I will begin by stating that I am hardware neutral. I have processed data from both the Velodyne 32 with a good STIM IMU and the Riegl mini VUX with an even higher end FOG IMU. Both for “survey grade” uses. I can say that although the Riegl produces better results, the Velodyne was accurate enough for the same purposes with some extra but minimal processing. Our supplier did some extra work to calibrate the individual lasers, so that might explain the different opinion I have. Our current Riegl system supplier has software that makes it easier to calibrate the multiple lasers of the Velodynes.
UAV lidar is not as simple as attaching a lidar to a drone and looking at the resultant point cloud. The industry is following the same evolution as did (is) UAV photogrammetry and SFM software. I think at one time everyone thought they could buy a cheap drone and a camera and pull it out of the trunk of their car to fly for survey data. Eventually the wake up call came.
Good GNSS, IMU, and flight parameters are needed. Some of that costs money, more than most are willing to invest. Then there’s the know-how to post process and the software needed. More investment, but worthwhile. The survey people are by nature accuracy freaks. And they have formed much of the world with their work. We need to give them what they need.
Unless for research, educational uses, or just playing around with the technology for fun, my advice is to stay with a supplier who has put his business reputation on assembling a turn-key package that is already proven to yield a deliverable result that will not put your own business reputation at risk. Many of our potential clients have been through and experience with someone who gave them bad data. Their attitude is difficult to overcome to sell them the real thing.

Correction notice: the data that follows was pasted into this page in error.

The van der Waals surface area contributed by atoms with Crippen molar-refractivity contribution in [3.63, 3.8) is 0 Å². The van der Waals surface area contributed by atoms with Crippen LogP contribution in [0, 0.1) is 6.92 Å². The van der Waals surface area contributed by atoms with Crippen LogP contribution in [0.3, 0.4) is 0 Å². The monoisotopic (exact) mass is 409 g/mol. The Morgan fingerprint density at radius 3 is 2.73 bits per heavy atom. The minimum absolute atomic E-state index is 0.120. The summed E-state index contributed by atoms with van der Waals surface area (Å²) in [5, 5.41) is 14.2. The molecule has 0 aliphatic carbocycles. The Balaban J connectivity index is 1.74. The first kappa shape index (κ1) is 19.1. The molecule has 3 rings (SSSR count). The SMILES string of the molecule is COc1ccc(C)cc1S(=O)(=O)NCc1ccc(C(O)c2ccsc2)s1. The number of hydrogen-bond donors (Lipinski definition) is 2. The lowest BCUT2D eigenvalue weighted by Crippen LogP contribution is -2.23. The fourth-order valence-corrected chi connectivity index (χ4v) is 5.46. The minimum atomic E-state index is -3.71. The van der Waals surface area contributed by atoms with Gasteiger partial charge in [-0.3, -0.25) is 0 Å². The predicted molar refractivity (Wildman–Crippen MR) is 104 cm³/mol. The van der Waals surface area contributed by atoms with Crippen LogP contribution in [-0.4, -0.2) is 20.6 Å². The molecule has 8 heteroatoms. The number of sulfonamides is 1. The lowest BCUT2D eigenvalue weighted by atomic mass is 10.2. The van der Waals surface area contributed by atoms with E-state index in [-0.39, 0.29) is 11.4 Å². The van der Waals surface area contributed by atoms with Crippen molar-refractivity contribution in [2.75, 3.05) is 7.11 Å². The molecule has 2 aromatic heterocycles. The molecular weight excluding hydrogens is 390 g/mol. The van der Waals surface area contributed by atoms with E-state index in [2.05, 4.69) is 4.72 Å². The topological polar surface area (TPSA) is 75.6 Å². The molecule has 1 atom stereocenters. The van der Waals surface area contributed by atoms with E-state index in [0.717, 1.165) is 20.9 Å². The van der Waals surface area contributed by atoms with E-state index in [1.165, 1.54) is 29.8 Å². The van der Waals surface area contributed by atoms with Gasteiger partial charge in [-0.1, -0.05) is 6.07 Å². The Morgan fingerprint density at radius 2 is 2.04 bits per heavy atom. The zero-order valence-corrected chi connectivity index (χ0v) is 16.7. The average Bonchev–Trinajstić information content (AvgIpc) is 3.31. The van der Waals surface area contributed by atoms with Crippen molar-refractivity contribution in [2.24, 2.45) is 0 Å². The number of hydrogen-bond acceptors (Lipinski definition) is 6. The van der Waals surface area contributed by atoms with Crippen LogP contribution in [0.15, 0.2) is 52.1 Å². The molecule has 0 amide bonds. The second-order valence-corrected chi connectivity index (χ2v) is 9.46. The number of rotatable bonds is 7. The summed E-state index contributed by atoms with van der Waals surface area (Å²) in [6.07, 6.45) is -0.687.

Too much coffee, I digress. Main point here is no differential corrections, question re: IMU, and individual laser calibrations for my two cents.
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Having been advised by different lidar hardware suppliers as well as surveyors, 30KM is too long of a baseline to rely on for CORS corrections, that is if it is the sole source. We go no more than 5-6 miles.
For fluctuation corrections (they are extremely minor with the system we fly with) we use Terramatch as a routine part of the workflow.
Sam, I’m afraid my source is commercial and would likely not share their proprietary work. I know that LidarUSA, the supplier of the previous system I worked with, somehow calibrated the lasers in a more manual and tedious way. But they are also commercial and I suspect guarded about sharing things. They are great people and I wouldn’t hesitate to contact them. They have a lot of experience with Velodyne for surveying. I am a bit out of my league with the research and educational world of lidar. I am a true turn-key end user that relies mostly on GUIs and only strives to learn what I need to produce the best data for my clients. I am in awe of what it takes behind the scenes for all this to work. God bless the developers and code writers! Swapping is uncommon in this world. LOL
I would like to add that it is very difficult to learn proper operation of these systems without in-depth, hands-on training. I hope I did not come off as rude in my previous comment. Have a good weekend everyone!
Martin, do you have the boresight information for your platform?